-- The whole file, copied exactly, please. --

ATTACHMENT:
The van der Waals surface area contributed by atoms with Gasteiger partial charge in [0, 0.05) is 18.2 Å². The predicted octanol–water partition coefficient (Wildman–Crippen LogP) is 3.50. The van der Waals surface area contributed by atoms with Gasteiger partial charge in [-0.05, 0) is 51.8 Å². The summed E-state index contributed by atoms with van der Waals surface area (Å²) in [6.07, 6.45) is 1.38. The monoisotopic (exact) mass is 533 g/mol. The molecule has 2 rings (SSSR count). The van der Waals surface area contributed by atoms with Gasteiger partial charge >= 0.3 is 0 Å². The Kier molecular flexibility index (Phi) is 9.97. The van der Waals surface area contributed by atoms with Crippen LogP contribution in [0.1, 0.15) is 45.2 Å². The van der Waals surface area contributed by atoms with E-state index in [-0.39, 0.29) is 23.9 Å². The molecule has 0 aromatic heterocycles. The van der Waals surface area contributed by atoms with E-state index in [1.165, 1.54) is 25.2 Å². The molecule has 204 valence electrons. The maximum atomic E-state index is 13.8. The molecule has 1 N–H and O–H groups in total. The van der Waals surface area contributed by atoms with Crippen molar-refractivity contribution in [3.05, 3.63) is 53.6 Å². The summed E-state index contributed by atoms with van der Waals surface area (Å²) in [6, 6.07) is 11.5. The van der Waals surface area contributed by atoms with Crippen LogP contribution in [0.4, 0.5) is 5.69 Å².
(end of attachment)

The van der Waals surface area contributed by atoms with Gasteiger partial charge in [0, 0.05) is 18.2 Å². The predicted octanol–water partition coefficient (Wildman–Crippen LogP) is 3.50. The van der Waals surface area contributed by atoms with Gasteiger partial charge in [-0.05, 0) is 51.8 Å². The summed E-state index contributed by atoms with van der Waals surface area (Å²) in [6.07, 6.45) is 1.38. The monoisotopic (exact) mass is 533 g/mol. The molecule has 2 rings (SSSR count). The van der Waals surface area contributed by atoms with Gasteiger partial charge >= 0.3 is 0 Å². The Kier molecular flexibility index (Phi) is 9.97. The van der Waals surface area contributed by atoms with Crippen LogP contribution in [0.1, 0.15) is 45.2 Å². The van der Waals surface area contributed by atoms with E-state index in [-0.39, 0.29) is 23.9 Å². The molecule has 0 aromatic heterocycles. The van der Waals surface area contributed by atoms with E-state index in [1.165, 1.54) is 25.2 Å². The molecule has 204 valence electrons. The maximum atomic E-state index is 13.8. The molecule has 1 N–H and O–H groups in total. The van der Waals surface area contributed by atoms with Crippen molar-refractivity contribution in [3.05, 3.63) is 53.6 Å². The summed E-state index contributed by atoms with van der Waals surface area (Å²) in [6, 6.07) is 11.5. The van der Waals surface area contributed by atoms with Crippen LogP contribution in [0.4, 0.5) is 5.69 Å².